Friday, June 22, 2012

A Look Back on 20 Years of Pumping

Ok, so I know I've been absent from this blog for a long, long time. I haven't disappeared. A lot has changed in my life and I really want to come up with a better blog reflecting that change. Until then I guess I will try writing here.

One of the BIGGEST changes is that I got MARRIED! We got married last month in San Diego surrounded by our friends and family. It was magical and deserves a post of its own.

Until then.... I got to thinking and realized that 20 years ago this month I started pumping. Insulin pumping. Talk about mind being blown!

When I first started pumping I HATED it. I was put in the hospital for about a week so that the doctors could figure out my basal settings. At the time I was the youngest person in San Diego County to be put on a pump. I was 11 years old. They put in what is called a "faucet" that allowed them to draw blood every hour to test my blood sugar. Every ounce of food was measured. There was one afternoon that they allowed my mom to take me to Micheal's to go by a glue gun. I'm sure we were getting things for crafts but I really remember that glue gun. Getting out of the car and walking the parking lot I felt like all eyes were on me. I felt like people were whispering "Oh my god, do you see that girl?! She belongs in the hospital!"

That feeling of awkwardness and feeling like I belonged in a hospital didn't leave me, honestly, until I was probably well into my 20s.

Over the course of the last 20 years I have seen such advances in insulin pumping. One of the most significant, for me at least, is the infusion sets. When I started I had a bent needle. Infections would start immediately. My abdomen was covered in bumps and a lot of the time with pus. Gross, I know. There were times I would feel EVERY SINGLE DROP of insulin going in me. There just weren't a lot of options out there on infusion sets. I used the one I had the least problems with.  I still have the scars. They remind me how far we've come.

Another advance... the pump is so quiet now delivering insulin. I remember sitting in class and it would click each time it delivered my basal. People would look around during tests, "what is that noise?" As a pre-teen/teen it was so embarrassing.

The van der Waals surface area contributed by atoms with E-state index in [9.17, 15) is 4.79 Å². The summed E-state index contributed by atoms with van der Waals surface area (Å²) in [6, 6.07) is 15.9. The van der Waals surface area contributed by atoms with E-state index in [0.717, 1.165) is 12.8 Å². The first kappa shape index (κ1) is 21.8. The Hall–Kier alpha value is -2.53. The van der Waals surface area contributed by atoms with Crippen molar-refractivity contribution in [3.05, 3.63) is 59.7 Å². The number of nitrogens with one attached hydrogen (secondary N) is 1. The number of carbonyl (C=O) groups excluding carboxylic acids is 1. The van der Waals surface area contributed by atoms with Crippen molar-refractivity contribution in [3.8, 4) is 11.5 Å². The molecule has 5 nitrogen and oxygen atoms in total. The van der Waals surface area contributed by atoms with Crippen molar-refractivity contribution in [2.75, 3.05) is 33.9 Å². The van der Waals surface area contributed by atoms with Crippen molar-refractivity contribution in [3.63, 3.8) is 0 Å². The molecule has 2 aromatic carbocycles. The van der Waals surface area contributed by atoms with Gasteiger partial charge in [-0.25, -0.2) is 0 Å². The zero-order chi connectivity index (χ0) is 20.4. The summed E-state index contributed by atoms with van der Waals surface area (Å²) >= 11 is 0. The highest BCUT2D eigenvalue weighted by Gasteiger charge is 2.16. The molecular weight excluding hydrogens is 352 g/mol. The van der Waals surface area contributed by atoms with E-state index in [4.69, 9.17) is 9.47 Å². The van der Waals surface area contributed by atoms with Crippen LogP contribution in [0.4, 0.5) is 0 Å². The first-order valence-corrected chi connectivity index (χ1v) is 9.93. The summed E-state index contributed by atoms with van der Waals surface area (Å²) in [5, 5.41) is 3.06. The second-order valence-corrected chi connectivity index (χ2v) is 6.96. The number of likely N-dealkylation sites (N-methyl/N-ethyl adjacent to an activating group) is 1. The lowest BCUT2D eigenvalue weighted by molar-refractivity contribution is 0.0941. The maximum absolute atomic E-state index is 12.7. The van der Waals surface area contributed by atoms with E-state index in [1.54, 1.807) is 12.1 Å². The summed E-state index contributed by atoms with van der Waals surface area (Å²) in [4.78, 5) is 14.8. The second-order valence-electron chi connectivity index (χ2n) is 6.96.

I look at pumps today and think how lucky we are to have them. I used to have to shower with the entire pump on and in a special shower baggie. The days I changed my infusion set were true Free Shower days for me. There were no quick disconnecting, you had to use a special clamp and were still connected to all the tubing and reservoir!

At some point in college I had enough and took a pump vacation. It was good for me. I had freedom physically yet I felt more tethered to diabetes than ever. My control was way worse, thus I felt worse. This time I went back on the pump on my terms. I understood what my doctor and my mom did when they put me on it in the first place. I went back to pumping for me. Not because I was told to.

I haven't gone back. Will I take a break again. Sure. But I know that I will always come back. And now I wear my bright pink pump and don't care if people think I belong in the hospital.

PS Diabetes played nice on my wedding day except my pump that is a story for another post!

When did you start pumping? What were your reasons? Would you take a pump vacation?


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  3. I can't even imagine what it must have been like to have to get the pump that young. This is why I tell my patients (who can all control their diabetes) that they need to practice healthy living with diabetes. I hope yours gets better!

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  7. You are inspiring. My son has just been diagnosed with T2. It's been a challenging and rough road and we're getting the hang of it. The change of lifestyle alone is profound.

  8. Diabetes, often referred to by doctors as diabetes mellitus, describes a group of metabolic diseases in which the person has high blood glucose, either because insulin production is inadequate, or because the body's cells do not respond properly to insulin, or both.

  9. I hope the advances keep umm.. advancing until they completely eliminate this condition so we don't have to go through the discomfort of pumping.. But I guess we just have to wait.. congratulations by the way!

  10. Wow! Thank you for sharing that very personal story. That took a lot of courage.